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ISO / Sensitivity accuracy

The actual sensitivity of each indicated ISO is measured using the same shots as are used to measure ISO noise levels, we simply compare the exposure for each shot to the metered light level (using a calibrated Sekonic L-358), middle gray matched. We estimate the accuracy of these results to be +/- 1/6 EV. These tests are based on the sRGB JPEG output of the cameras, in accordance with ISO 12232:2006, the standard used by camera manufacturers.

Indicated
ISO value
Olympus E-PL1
measured value*
Panasonic GF1
measured value*
Nikon D3000
measured value*
ISO 100
ISO 100
ISO 125
ISO 100
ISO 200
ISO 200
ISO 250
ISO 200
ISO 400
ISO 400
ISO 500
ISO 400
ISO 800
ISO 800
ISO 1000
ISO 800
ISO 1600
ISO 1600
ISO 2000
ISO 1600
ISO 3200
ISO 3200
ISO 4000
ISO 3200

JPEG Noise levels

ISO equivalence on a digital camera is the ability to increase the sensitivity of the sensor. This works by turning up the "volume" (gain) on the sensor's signal amplifiers (remember the sensor is an analogue device). By amplifying the signal you also amplify the noise which becomes more visible at higher ISO's. Many modern cameras also employ noise reduction and / or sharpness reduction at higher sensitivities.

To measure noise levels we take a sequence of images of a GretagMacBeth ColorChecker chart (controlled artificial daylight lighting). The exposure is matched to the ISO (i.e. ISO 200, 1/200 sec for consistency of exposure between cameras). The image sequence is run through our own proprietary noise measurement tool (version 1.6 in this review). Click here for more information. Room temperature is approximately 22°C (~72°F), simulated daylight lighting.

Olympus E-PL1 vs. Panasonic GF1 vs. Olympus E-P1 vs. Nikon D3000

  • Olympus E-PL1: Olympus 50 mm F2 Macro lens (@F6.3), Manual Exposure,
    JPEG Large/SHQ, Manual WB, Default Parameters (Standard), Self-Timer with Anti-Shock
     
  • Panasonic DMC-GF1: Olympus 50 mm F2 Macro lens (@F6.3), Aperture Priority,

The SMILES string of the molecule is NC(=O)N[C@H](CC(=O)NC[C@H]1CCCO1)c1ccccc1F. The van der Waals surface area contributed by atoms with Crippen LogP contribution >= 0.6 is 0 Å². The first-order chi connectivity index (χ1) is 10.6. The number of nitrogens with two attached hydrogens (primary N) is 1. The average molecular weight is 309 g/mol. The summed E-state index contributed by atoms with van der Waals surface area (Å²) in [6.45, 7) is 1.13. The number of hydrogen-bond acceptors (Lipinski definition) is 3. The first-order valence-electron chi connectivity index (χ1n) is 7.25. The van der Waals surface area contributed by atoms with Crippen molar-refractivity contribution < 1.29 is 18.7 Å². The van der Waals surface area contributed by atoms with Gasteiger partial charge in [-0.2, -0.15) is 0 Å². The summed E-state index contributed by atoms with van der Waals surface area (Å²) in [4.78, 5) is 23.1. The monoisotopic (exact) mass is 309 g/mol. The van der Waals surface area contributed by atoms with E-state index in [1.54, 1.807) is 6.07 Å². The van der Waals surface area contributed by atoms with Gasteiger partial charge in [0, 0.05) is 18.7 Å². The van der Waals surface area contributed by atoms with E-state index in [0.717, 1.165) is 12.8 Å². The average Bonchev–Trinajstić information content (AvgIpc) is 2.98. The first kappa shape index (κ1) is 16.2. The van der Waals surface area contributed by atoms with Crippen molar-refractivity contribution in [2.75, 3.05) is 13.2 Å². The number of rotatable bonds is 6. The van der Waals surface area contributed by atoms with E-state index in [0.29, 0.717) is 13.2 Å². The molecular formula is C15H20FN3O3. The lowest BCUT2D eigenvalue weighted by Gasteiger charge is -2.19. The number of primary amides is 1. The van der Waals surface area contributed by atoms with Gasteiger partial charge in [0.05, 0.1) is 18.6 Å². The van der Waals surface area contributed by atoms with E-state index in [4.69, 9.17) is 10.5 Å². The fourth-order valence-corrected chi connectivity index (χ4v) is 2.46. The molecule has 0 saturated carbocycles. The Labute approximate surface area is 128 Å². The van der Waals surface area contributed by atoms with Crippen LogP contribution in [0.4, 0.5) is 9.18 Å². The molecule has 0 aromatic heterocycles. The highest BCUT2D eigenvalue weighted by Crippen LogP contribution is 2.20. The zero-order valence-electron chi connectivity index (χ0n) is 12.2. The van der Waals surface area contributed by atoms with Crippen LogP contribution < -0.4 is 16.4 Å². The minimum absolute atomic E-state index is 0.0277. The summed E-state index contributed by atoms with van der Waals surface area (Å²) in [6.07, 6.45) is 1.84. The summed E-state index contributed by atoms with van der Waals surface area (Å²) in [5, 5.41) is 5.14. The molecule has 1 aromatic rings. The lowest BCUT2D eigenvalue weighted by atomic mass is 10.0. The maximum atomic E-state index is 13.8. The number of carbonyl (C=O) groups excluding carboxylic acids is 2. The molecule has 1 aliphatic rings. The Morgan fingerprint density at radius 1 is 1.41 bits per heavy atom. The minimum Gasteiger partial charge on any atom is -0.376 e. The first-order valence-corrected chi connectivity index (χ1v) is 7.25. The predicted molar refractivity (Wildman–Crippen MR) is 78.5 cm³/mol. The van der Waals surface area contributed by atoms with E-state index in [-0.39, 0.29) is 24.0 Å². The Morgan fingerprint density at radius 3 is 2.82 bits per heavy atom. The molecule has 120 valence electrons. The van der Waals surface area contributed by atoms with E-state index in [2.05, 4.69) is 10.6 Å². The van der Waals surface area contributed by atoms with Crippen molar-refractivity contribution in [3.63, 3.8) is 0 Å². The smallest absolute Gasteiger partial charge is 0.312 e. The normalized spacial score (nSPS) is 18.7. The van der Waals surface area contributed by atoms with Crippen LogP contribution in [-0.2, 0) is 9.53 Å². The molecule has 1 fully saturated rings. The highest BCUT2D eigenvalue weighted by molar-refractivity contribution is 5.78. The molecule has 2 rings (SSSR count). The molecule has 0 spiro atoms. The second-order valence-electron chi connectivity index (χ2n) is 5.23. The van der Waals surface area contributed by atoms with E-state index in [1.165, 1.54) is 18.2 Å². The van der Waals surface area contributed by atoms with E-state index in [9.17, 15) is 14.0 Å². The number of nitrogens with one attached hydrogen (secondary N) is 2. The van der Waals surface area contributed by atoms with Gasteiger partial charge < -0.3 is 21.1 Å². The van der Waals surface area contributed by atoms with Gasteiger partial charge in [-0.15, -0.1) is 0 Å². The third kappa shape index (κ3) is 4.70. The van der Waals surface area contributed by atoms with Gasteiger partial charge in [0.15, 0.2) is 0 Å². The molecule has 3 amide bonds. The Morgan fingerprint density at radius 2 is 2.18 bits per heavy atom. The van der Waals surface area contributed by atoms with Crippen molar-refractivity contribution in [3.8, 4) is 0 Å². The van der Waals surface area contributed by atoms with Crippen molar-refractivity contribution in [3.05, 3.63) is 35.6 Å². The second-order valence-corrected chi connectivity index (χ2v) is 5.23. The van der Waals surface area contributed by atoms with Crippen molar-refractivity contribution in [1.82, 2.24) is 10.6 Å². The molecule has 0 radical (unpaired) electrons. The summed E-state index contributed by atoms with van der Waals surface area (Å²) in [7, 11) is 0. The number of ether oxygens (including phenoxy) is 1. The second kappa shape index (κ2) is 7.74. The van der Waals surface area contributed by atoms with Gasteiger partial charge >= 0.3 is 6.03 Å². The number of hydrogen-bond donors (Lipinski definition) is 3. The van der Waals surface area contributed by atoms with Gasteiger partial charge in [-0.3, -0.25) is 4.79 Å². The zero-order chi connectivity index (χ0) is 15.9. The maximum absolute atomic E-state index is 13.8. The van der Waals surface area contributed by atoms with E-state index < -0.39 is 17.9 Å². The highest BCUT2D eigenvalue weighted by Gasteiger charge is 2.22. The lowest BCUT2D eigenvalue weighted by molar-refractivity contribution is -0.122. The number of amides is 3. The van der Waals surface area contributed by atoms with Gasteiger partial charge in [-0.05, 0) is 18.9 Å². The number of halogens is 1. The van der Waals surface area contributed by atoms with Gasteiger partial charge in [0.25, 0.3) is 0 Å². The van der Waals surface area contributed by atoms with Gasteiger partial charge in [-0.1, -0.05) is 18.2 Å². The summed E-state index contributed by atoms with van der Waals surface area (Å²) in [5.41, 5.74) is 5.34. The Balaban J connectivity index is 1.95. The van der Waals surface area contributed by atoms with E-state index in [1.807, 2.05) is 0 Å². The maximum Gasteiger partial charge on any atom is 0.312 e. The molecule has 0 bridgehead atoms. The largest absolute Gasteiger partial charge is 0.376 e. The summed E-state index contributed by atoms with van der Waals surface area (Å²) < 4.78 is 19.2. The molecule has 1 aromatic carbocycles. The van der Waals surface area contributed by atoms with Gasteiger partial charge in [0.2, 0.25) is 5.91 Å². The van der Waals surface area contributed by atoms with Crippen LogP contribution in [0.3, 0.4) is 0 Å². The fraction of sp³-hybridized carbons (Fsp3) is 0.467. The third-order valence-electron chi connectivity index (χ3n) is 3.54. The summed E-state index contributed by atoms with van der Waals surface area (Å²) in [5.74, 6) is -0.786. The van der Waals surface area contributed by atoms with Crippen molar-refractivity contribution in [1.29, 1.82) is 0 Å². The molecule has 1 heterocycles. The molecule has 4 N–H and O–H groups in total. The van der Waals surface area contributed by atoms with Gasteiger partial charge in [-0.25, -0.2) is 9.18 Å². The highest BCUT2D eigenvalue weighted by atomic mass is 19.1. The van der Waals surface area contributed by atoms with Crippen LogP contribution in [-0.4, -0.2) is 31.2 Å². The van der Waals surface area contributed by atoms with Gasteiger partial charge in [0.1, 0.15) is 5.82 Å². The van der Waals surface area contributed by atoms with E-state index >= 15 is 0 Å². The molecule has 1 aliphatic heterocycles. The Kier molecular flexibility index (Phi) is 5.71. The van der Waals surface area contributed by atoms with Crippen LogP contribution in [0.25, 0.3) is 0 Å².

JPEG Large/Fine, Manual WB, Default Parameters (Standard), Self-Timer
     
  • Olympus E-P1: Olympus 50 mm F2 Macro lens (@F6.3), Aperture Priority,
    JPEG Large/SHQ, Manual WB, Default Parameters (Standard), Self-Timer

  • Nikon D3000: Nikkor 50 mm F1.4 G lens, Manual Exposure, Manual WB,
    Default Parameters (Normal), High ISO NR (Normal), JPEG Large / Fine
  Olympus E-PL1 Panasonic GF1 Olympus E-P1 Nikon D3000
ISO 100
ISO 200
ISO 400
ISO 800
ISO 1600
ISO 3200

The most surprising thing about this test is how much better than the E-P1 the E-PL1's images seem to be. The amount of detail retained at high ISO is immediately apparent, with sharper, more detailed images all the way from ISO 400 upwards. The E-PL1 is not only doing a better job here than either of the other Micro Four Thirds cameras, but is also doing a better job of balancing noise and detail than the larger-sensored D3000.

RAW noise

The RAW data takes away the effect of each camera's JPEG engine and any backstage wizardry each manufacturer might be conducting.

  Olympus E-PL1 Panasonic GF1 Olympus E-P1 Nikon D3000
ISO 100
ISO 200
ISO 400
ISO 800
ISO 1600
ISO 3200

Noise reduction and fine detail

The biggest issue with noise reduction - especially luminance noise reduction - is that in the process of blurring away the noise it can also have a very destructive effect on the detail in an image, particularly the fine, low contrast detail you might find in hair, fur or grass. To better judge the effect on fine detail lost due to noise reduction we have shot our new studio scene and produced crops from the feathers in the image. We have left out the 'Low' noise reduction setting as it only appears to apply chroma noise reduction which tends to have little impact on detail (fine contrast).

To check the effect of noise and noise reduction on low contrast detail we shoot our new studio setup at various ISO and noise reduction settings, then crop an area that's challenging to any camera. The very fine detail in the feathers will help to better judge the effect of noise reduction on fine detail.

Raw vs in-camera JPEG noise reduction low contrast detail comparison

Turning noise filter 'off' doesn't appear to quite turn noise reduction off altogether (there's so little chroma noise, you have to assume it's being removed), but leaves lots of detail. This removal of chroma (color) noise means that the relatively subtle 'Low' noise filter option, that leaves a little bit of luminance noise strikes what we think is the best balance between noise suppression and detail retention. The default 'Normal' setting is also pretty good at this balance until very high ISOs, whereas we think the 'High' setting is a bit too aggressive.

Ultimately, the JPEG engine is doing a great job of controlling noise while retaining detail and gives a sensible level of control, to provide output that will satisfy most people.

  ACR RAW NR OFF JPEG NR-Off JPEG NR-Normal JPEG NR-High
ISO 200
ISO 200
ISO 400
ISO 800
ISO 1600
ISO 3200
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